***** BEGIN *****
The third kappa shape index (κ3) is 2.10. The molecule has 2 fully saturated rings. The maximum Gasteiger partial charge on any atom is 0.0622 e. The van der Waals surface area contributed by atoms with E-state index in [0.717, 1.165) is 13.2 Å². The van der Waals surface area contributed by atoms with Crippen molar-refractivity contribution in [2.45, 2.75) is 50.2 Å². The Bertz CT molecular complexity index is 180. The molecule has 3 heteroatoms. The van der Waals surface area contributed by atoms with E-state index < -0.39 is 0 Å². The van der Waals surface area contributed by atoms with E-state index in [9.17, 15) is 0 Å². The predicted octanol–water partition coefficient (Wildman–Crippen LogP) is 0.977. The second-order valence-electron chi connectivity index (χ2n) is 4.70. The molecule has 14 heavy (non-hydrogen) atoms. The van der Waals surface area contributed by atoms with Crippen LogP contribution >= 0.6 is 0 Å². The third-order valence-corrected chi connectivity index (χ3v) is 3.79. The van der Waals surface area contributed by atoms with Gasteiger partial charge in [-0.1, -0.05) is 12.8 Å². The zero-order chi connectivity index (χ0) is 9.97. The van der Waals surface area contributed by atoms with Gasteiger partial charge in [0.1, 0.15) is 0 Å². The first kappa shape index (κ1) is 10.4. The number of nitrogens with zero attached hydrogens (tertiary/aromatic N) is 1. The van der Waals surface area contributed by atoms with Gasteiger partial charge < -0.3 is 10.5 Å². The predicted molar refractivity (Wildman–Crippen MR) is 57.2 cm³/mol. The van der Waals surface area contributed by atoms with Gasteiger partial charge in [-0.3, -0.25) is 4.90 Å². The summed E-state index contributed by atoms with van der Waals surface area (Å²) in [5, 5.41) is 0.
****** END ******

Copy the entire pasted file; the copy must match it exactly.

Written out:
The third kappa shape index (κ3) is 2.10. The molecule has 2 fully saturated rings. The maximum Gasteiger partial charge on any atom is 0.0622 e. The van der Waals surface area contributed by atoms with E-state index in [0.717, 1.165) is 13.2 Å². The van der Waals surface area contributed by atoms with Crippen molar-refractivity contribution in [2.45, 2.75) is 50.2 Å². The Bertz CT molecular complexity index is 180. The molecule has 3 heteroatoms. The van der Waals surface area contributed by atoms with E-state index < -0.39 is 0 Å². The van der Waals surface area contributed by atoms with E-state index in [9.17, 15) is 0 Å². The predicted octanol–water partition coefficient (Wildman–Crippen LogP) is 0.977. The second-order valence-electron chi connectivity index (χ2n) is 4.70. The molecule has 14 heavy (non-hydrogen) atoms. The van der Waals surface area contributed by atoms with Crippen LogP contribution >= 0.6 is 0 Å². The third-order valence-corrected chi connectivity index (χ3v) is 3.79. The van der Waals surface area contributed by atoms with Gasteiger partial charge in [-0.1, -0.05) is 12.8 Å². The zero-order chi connectivity index (χ0) is 9.97. The van der Waals surface area contributed by atoms with Gasteiger partial charge in [0.1, 0.15) is 0 Å². The first kappa shape index (κ1) is 10.4. The number of nitrogens with zero attached hydrogens (tertiary/aromatic N) is 1. The van der Waals surface area contributed by atoms with Gasteiger partial charge < -0.3 is 10.5 Å². The predicted molar refractivity (Wildman–Crippen MR) is 57.2 cm³/mol. The van der Waals surface area contributed by atoms with Gasteiger partial charge in [-0.3, -0.25) is 4.90 Å². The summed E-state index contributed by atoms with van der Waals surface area (Å²) in [5, 5.41) is 0.